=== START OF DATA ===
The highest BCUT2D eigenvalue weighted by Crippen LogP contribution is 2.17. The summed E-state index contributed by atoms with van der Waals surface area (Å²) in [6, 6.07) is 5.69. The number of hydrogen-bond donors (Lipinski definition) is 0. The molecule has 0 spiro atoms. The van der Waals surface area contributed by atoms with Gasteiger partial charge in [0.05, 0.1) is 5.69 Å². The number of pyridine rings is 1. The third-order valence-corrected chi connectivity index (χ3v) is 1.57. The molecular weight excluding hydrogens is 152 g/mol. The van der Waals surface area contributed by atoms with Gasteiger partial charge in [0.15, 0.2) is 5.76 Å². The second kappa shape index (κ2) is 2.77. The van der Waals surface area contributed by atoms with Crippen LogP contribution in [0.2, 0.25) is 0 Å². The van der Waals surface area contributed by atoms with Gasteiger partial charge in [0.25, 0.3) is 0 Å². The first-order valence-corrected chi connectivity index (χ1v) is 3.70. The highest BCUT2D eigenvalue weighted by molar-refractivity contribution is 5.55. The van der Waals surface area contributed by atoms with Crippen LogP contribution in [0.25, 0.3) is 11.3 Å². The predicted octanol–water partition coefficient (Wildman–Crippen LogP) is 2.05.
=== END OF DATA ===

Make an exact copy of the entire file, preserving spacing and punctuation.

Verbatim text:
The highest BCUT2D eigenvalue weighted by Crippen LogP contribution is 2.17. The summed E-state index contributed by atoms with van der Waals surface area (Å²) in [6, 6.07) is 5.69. The number of hydrogen-bond donors (Lipinski definition) is 0. The molecule has 0 spiro atoms. The van der Waals surface area contributed by atoms with Gasteiger partial charge in [0.05, 0.1) is 5.69 Å². The number of pyridine rings is 1. The third-order valence-corrected chi connectivity index (χ3v) is 1.57. The molecular weight excluding hydrogens is 152 g/mol. The van der Waals surface area contributed by atoms with Gasteiger partial charge in [0.15, 0.2) is 5.76 Å². The second kappa shape index (κ2) is 2.77. The van der Waals surface area contributed by atoms with Crippen LogP contribution in [0.2, 0.25) is 0 Å². The van der Waals surface area contributed by atoms with Gasteiger partial charge in [0.25, 0.3) is 0 Å². The first-order valence-corrected chi connectivity index (χ1v) is 3.70. The highest BCUT2D eigenvalue weighted by molar-refractivity contribution is 5.55. The van der Waals surface area contributed by atoms with Crippen LogP contribution in [0.25, 0.3) is 11.3 Å². The predicted octanol–water partition coefficient (Wildman–Crippen LogP) is 2.05.